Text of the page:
Pomerania was settled from two directions. The West and the North, including the Principality of Rügen, were settled by people primarily from Mecklenburg, Holstein and Friesland, whereas the South (Stettin area) and the East (parts of Farther Pomerania) were settled primarily by people from the Magdeburg area and Brandenburg. The origins of the Usedom settlers resemble this pattern: Most came from Mecklenburg, the Hanover region and Brandenburg, the others came from Westphalia, Holstein, Friesland, Rhineland, and even Prussia (region) and Poland.[31]

Ostsiedlung in Pomerania and Rügen differed from other settlements by the high proportion of Scandinavians, especially Danes and people from the than Danish Scania region. The highest Danish influence was on the Ostsiedlung of the than Danish Rugian principality. In the possessions of the Rugian Eldena Abbey, settlers who opened a tavern would respectively be treated according to Danish, German and Wendish law.[31]

Wampen and Ladebow and other villages near Greifswald are of Danish origin.[35] Yet, many Scandinavian settlers in the Pomeranian towns were of German origin, moving from the German merchants' settlements in Sweden to the newly founded towns at the Southern Baltic shore.[36]

The evolving large towns of the area (Lübeck, Wismar, Stralsund, Greifswald, Stettin) attracted settlers primarily from Westphalia, Eastphalia, the Low Countries and the Lower Rhine area.[31]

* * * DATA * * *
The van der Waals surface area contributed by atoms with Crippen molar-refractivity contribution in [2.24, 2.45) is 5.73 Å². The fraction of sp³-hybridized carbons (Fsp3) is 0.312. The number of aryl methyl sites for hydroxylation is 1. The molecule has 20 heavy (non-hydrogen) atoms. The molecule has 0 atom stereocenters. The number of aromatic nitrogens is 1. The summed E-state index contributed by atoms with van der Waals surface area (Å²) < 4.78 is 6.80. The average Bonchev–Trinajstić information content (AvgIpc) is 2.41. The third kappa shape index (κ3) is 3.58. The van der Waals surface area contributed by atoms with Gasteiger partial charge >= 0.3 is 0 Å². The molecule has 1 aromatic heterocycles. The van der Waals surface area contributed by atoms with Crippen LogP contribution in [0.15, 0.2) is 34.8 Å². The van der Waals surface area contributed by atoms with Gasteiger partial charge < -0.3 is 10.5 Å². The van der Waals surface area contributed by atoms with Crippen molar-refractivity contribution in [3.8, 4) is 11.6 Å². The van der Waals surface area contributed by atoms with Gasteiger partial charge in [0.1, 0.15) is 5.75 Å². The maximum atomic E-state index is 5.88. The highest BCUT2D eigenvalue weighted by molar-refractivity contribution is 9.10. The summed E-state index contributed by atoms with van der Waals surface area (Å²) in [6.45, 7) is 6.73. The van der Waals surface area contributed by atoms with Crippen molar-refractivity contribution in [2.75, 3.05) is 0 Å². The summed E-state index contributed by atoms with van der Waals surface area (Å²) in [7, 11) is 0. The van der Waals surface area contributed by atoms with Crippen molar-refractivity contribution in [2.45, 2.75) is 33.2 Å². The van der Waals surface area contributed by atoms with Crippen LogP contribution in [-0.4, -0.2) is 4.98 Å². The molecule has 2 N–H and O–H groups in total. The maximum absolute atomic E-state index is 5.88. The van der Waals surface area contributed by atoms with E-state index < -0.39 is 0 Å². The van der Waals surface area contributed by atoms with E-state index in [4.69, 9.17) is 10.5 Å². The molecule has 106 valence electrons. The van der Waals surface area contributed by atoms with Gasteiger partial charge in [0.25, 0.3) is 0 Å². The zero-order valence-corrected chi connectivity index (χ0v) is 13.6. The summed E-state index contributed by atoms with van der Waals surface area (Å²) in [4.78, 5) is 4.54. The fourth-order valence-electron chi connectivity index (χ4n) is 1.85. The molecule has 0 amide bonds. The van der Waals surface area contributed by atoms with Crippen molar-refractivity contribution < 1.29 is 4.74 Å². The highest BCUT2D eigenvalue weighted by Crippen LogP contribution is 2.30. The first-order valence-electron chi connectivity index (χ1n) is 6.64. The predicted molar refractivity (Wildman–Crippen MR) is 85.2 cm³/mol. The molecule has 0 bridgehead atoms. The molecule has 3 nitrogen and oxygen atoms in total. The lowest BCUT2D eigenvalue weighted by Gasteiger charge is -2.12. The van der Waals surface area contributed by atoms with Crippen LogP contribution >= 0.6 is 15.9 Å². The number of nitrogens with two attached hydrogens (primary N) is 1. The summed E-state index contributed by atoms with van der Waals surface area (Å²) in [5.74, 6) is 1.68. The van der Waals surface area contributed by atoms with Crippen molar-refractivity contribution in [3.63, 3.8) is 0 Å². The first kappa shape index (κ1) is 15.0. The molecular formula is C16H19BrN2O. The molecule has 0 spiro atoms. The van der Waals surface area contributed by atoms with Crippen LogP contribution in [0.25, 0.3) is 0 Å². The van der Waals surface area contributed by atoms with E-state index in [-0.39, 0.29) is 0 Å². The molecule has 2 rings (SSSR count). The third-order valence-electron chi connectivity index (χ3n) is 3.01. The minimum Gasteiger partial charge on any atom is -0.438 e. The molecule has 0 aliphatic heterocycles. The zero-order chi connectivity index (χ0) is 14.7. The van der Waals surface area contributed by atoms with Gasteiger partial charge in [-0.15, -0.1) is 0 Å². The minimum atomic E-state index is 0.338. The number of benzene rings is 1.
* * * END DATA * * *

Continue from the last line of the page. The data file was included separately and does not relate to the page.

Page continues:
Assimilation and treatment of the Wends varied according to the region and differed between urban and rural areas. In the towns, Wends took part in the settlement, yet were administered separately. In Rostock, Stralsund and Friedland, the Wends were governed by their own voigt. On the other hand, there are a few records of Wendish patricians, e.g. mentions of a Wendish ratsherr in Ueckermünde (1284) and Gollnow (1328). The Wends were concentrated in the suburbs, that in some cases were pre-Ostsiedlung Slavic settlements (e.g. in Stettin, where the pre-German town evolved in a Wendish suburb, in which a Wendish public bath is recorded as late as 1350), in other cases new-built settlements (e.g. Greifenhagen-Wiek). In the towns, Wends were subsequently pushed into low-skill professions like dock workers, but there are also records about better situated Wends, who for example dominated pork beef trade in Rostock or ran a bakery in Stettin.[31]